“I am going to put a thousand songs in your pocket,” claimed then-Apple CEO Steve Jobs when he introduced the iPod. It was a revolutionary product that simply did not change the way people listen to music, the iPod transformed the music industry. Jobs used a similar strategy when he introduced the iPhone. He told the audience that Apple had developed a device that was an iPod and a phone that also provided access to the Internet. “These are not three separate devices,” Jobs stated. “This is one device, and we are calling it iPhone. Today, Apple is going to reinvent the phone, and here it is.”
Reading is comparable to exercise. Most business owners and successful designers know that they should exercise and read more than they do currently. Easier said than done. It’s difficult to make the time for both. When you come home from the showroom, most likely you are tired and hungry and not motivated to go for a run or pick up a book. Let’s make the case for reconsidering. In his five-year study of more than 200 self-made millionaires, Thomas Corley found that most don’t watch television. Instead, 86% claimed they read and more than 63% said they listened to audio books on their daily commute.
It’s hard to teach old dogs new tricks and that’s one of the biggest challenges showrooms have in adapting to the new customer-buying paradigm that currently exists. Many experienced sales professionals adopt a mindset that they already know everything there is about kitchen and bath showroom customers. They compartmentalize different customer types. There are the know-it-alls. Another group is the pain the backsides. Certain types of customers fall into the never-able-to please category. You get the idea. It’s time to wipe the slate clean. The customer-sales relationship has changed dramatically. Customers are knowledgeable. They are leery. Trust is something that needs to be earned every time someone walks in the door. Team members that are clinging to past experiences and believe they know it all are doing a disservice to themselves, the showroom and customers.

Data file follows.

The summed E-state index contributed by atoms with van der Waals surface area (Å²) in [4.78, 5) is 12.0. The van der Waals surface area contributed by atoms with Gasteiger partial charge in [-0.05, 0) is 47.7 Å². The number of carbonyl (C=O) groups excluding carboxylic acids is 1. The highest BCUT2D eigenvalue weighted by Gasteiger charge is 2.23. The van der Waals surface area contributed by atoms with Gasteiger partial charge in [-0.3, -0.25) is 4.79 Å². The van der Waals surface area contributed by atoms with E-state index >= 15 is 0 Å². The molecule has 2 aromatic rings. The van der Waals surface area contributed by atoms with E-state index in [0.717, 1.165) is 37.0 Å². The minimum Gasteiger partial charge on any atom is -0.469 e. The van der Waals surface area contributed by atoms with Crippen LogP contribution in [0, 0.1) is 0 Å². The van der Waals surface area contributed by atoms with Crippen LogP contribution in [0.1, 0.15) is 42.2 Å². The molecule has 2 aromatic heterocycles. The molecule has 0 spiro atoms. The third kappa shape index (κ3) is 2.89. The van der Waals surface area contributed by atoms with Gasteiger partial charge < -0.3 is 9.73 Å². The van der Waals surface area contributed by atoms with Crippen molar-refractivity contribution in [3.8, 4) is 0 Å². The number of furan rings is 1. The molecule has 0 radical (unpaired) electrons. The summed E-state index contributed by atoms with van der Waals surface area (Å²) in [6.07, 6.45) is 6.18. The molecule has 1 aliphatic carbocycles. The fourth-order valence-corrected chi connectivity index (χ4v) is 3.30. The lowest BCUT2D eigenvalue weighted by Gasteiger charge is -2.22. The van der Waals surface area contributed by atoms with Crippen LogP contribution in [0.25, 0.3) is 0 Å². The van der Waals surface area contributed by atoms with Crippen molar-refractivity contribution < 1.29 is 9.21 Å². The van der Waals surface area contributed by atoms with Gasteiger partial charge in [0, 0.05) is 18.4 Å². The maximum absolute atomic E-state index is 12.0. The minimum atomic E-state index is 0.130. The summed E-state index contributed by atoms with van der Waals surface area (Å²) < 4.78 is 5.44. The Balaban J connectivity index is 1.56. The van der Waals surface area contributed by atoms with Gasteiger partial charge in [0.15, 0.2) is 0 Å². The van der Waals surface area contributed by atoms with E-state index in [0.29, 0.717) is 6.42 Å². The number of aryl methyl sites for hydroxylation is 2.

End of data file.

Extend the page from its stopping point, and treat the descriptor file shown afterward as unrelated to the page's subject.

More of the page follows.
Contagious – Why Things Catch On, written by U Penn Wharton Marketing Professor Jonah Berger, offers guidance that kitchen and bath showrooms can use to become better promote their brands.
More than 47 million Americans voluntarily quit their jobs in 2021, reports the U.S. Bureau of Labor Statistics. The result is that many BKBG Shareholders and Preferred Vendor Partners can’t find the labor necessary to grow their businesses and often efficiently manage the business that they currently have.
Numerous marketing experts claim that kitchen and bath showrooms must deliver compelling, engaging and memorable customer experiences to stand out and become a destination of choice. If your skill set is limited to taking orders, how do you differentiate on anything other than price?
How much time, energy and intellectual capital do you spend on things that are not worth the effort? Most likely the answer is too much. Similar to other finite resources, how you allocate your energy level and focus impacts productivity, health and emotional wellbeing. For most people, energy levels increase if they get a good night’s sleep, eat healthier and exercise regularly. Energy also increases if you connect to something that is bigger than yourself, such as a charitable cause. You know what needs to be done to recharge your batteries, but what many people do not consider is how to strategically use the energy they have.
How many times have you found yourself wanting to emulate a competitor or a benchmarking business that has a good idea? Do you kick yourself for not thinking of something that should have been so obvious? Do you really have to have the same lines as the competitor down the street? Is imitation really the sincerest form of flattery? What we don’t typically ask about a new line, new product or service that you want to acquire and/or offer is how do you know if it will be successful?
A lesson many kitchen and bath showrooms learned from sheltering in place during COVID 19 is that coming to the showroom every day is not necessary for your team to be productive. At a time when attracting and retaining talent is paramount, many showrooms are re-evaluating their work processes and benefit packages. What can you do to attract and retain best-in-class talent?